We can discern no rational reason why reputation should be accorded any less protection when the injury to reputation is inflicted in connection with the denial of a right specifically secured by the Bill of Rights than when the injury occurs in connection with the denial of a state-created right or interest such as employment. Just as the state, as employer, may not create and disseminate a false and defamatory impression about an employee in connection with his termination, so the state, in enforcing its laws, may not issue false and defamatory statements about its citizens in connection with an unlawful arrest or search and seizure without complying with due process.
In the present case, plaintiffs indicate that the defamatory statements were made in connection with their unconstitutional arrests and prosecution. The public would therefore associate Eimil's statements as connected to the arrests and prosecution. Thus, as the alleged defamation *728 occurred in connection with the alleged violation of plaintiffs' constitutional rights, the injury to plaintiffs' reputation constitutes the deprivation of liberty interests, and is actionable under 42 U.S.C. Section 1983.
4. Should plaintiffs' federal claims for relief against the individual San Francisco District Attorney defendants be dismissed based upon prosecutorial immunity doctrines?
The Governmental defendants contend that plaintiffs' federal claims for relief must be dismissed against defendants Smith, the District Attorney for the City and County of San Francisco, and Giannini, a Deputy District Attorney for the City and County of San Francisco, as the prosecutorial immunity doctrine of Imbler v. Pachtman, 424 U.S. 409, 96 S. Ct. 984, 47 L. Ed. 2d 128 (1976), provides them with absolute immunity in connection with the actions alleged against them in this lawsuit.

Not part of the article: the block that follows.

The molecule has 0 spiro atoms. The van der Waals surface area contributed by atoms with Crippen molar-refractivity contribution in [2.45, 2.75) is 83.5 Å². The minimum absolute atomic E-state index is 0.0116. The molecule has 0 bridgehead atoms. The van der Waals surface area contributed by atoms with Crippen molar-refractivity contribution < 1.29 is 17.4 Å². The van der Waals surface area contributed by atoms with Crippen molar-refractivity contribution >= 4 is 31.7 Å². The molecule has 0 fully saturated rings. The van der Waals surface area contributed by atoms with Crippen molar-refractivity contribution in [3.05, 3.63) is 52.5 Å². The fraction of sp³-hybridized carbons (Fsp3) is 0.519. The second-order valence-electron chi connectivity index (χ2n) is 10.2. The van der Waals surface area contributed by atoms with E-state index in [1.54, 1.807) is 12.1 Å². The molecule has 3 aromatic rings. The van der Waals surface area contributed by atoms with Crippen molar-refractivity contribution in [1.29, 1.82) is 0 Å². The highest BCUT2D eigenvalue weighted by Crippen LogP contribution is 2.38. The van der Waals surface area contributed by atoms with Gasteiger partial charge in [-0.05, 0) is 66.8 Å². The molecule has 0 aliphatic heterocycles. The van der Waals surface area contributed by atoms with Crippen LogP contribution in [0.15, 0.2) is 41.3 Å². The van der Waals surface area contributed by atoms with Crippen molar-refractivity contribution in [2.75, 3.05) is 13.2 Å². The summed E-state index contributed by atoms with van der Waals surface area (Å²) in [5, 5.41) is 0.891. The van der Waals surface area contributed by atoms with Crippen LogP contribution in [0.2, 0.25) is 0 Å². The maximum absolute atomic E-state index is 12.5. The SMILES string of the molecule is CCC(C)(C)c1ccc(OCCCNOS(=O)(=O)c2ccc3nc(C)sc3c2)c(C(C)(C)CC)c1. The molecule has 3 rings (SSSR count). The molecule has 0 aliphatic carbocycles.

Pursuant to Imbler v. Pachtman, a prosecuting attorney acting within the scope of his or her duties in initiating and prosecuting a state's criminal prosecution is absolutely immune from a civil suit for damages for deprivation of constitutional rights. Freeman on Behalf of the Sanctuary v. Hittle, 708 F.2d 442, 443 (9th Cir.1983). Thus, where the prosecutor is acting within the scope of his or her authority and in a quasi-judicial capacity, he or she is entitled to absolute immunity. Beard v. Udall, 648 F.2d 1264, 1271 (9th Cir.1981). But where the prosecutor is acting in an administrative or investigative capacity, he or she is entitled only to a qualified immunity. Id. at 1271, fn. 8. To determine whether the prosecutor is acting in the quasi-judicial capacity, the functional nature of the official's behavior that is being challenged is examined. Imbler, 424 U.S. at 430, 96 S. Ct. at 994.
In the present case, plaintiffs challenge the actions of the two prosecutors in connection with their allegedly maliciously prosecuting Weissman and Cox, using perjured testimony, suborning perjured testimony, fraudulently concealing evidence of defendant Robb's previous assault, and failing to arrest, charge and prosecute defendants Robb, Baker and Holden for their crimes, particularly those crimes committed against plaintiffs. Complaint at p. 13, line 28 through p. 14, line 32.
The individual prosecutor defendants' actions as alleged by plaintiffs are all subject to the Imbler doctrine and therefore these defendants are absolutely immune from civil rights violations in connection with these acts. The acts of these defendants relate to their roles as advocates on behalf of the state in instituting and prosecuting for the state. Malicious prosecution, failure to prosecute and questionable activities in connection with obtaining evidence are not performed in an administrative or investigative capacity, but in a quasi-judicial capacity as they are acts in connection with initiating and presenting the state's case.